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REVIEW ARTICLE
Year : 2021  |  Volume : 4  |  Issue : 3  |  Page : 93-106

The pituitary gland in the COVID-19 pandemic: A narrative review of the literature


1 Endocrine and Metabolism Centre, King Fahad Medical City; Department of Medicine, College of Medicine, King Fahad Medical City, King Saud bin Abdulaziz University for Health Sciences, Riyadh, Saudi Arabia
2 Department of Medicine, United Arab Emirates University; Division of Endocrinology, Tawam Hospital, Al Ain, United Arab Emirates
3 Department of Medicine, College of Medicine, King Saud Bin Abdulaziz University for Health Sciences; Department of Medicine, Ministry of National Guard - Health Affairs; King Abdullah International Medical Research Center, Riyadh, Saudi Arabia
4 Department of Medicine, Division of Endocrinology, Hamad Medical Corporation, Doha, Qatar
5 Department of Neurosurgery, Tawam Hospital, Al Ain, United Arab Emirates
6 Department of Medicine, Dubai Medical College, Dubai, United Arab Emirates

Correspondence Address:
Dr. Khaled M Aldahmani
Division of Endocrinology, Tawam Hospital, Al Ain
United Arab Emirates
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Source of Support: None, Conflict of Interest: None


DOI: 10.4103/jdep.jdep_33_21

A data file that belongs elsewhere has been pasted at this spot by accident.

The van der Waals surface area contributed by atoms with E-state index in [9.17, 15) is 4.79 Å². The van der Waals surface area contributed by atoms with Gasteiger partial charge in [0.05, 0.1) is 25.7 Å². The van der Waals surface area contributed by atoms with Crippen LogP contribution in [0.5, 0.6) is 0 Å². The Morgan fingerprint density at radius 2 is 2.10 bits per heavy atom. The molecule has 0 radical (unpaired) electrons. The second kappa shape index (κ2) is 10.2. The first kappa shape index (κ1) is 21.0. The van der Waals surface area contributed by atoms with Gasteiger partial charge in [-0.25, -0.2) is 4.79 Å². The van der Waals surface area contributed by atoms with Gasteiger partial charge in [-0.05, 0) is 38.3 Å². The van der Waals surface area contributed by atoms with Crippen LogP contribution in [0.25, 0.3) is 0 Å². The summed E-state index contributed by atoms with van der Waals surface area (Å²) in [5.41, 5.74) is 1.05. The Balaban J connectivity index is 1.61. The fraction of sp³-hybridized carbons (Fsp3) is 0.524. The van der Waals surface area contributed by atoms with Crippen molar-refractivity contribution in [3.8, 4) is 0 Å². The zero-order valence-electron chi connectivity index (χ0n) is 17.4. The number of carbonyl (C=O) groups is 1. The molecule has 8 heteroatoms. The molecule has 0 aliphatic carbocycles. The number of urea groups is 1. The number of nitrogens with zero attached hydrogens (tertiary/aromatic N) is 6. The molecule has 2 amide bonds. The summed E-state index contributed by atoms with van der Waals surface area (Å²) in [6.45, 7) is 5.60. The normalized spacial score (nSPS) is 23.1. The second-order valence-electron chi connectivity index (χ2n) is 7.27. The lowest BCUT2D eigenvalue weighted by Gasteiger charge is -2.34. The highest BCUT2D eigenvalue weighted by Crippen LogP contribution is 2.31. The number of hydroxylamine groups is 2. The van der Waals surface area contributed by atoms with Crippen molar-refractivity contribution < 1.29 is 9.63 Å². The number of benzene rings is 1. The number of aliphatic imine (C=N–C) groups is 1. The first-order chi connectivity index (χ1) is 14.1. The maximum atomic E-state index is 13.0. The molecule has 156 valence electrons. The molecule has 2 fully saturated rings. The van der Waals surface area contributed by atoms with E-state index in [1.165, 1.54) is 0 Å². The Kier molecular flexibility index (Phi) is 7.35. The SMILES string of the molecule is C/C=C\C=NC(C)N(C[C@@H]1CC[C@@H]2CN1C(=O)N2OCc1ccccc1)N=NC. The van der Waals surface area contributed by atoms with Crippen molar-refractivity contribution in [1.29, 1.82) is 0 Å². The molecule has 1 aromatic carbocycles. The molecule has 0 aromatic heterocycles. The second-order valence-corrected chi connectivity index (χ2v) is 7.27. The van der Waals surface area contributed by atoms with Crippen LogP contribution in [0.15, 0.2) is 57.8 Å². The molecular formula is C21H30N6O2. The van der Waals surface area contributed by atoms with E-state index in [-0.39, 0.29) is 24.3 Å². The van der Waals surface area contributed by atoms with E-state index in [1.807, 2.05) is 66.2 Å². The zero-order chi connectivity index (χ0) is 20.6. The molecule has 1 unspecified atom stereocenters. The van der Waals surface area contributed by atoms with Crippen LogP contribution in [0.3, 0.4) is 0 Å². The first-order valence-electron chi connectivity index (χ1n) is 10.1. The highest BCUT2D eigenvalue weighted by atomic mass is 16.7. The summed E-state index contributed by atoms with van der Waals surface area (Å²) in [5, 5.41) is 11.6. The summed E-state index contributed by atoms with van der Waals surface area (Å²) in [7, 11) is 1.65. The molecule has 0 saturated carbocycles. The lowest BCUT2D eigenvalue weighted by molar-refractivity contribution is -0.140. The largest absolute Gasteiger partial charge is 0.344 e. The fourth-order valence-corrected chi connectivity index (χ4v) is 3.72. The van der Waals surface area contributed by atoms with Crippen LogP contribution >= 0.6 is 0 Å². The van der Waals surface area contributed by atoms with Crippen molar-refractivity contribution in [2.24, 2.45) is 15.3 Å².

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The COVID-19 pandemic has had implications in the central nervous system. COVID-19 infection is characterized by coagulation activation and endothelial dysfunction, causing the endocrine system's ischemic and hemorrhagic vascular syndromes. We aimed to provide an overview of the global literature on the impact of COVID-19 on pituitary function and structure. A narrative, nonsystematic review of the literature retrieved from a significant medical online database (PubMed) between February 1, 2020 and June 30, 2021. The relevant literature was narrated in a concise thematic account. Most specific recommendations for managing endocrine disorders during COVID-19 rely on the same principles of epidemiological safety measures, delaying nonemergency admissions and transforming the routine follow-up to telemedicine clinics. Ongoing medications should be continued. Special attention is required to both primary and secondary adrenal disorders. Corticosteroids are a mainstay of treatment in COVID-19 infection. Therefore, it is essential to consider all aspects of high doses, including adverse metabolic reactions, especially in people with diabetes and prediabetes. Surgery is postponed for nonemergency situations, restricting most planned surgeries, and if required in an emergency, plans should include an additional risk. Sick-day rules should be adhered to strictly. Regular contact with endocrinology teams can be maintained through teleconsultations and virtual clinics. In conclusion, special attention is needed to the interaction between COVID-19 infection and pituitary conditions in a bidirectional manner. The direct impact of COVID-19 on pituitary structure and function is possible and should be recognized timely and treated effectively. Furthermore, appropriate organizational adjustments are needed to maintain a coordinated response within the conventional multidisciplinary management to optimize the care of patients with pituitary conditions among the ongoing COVID-19 pandemic.


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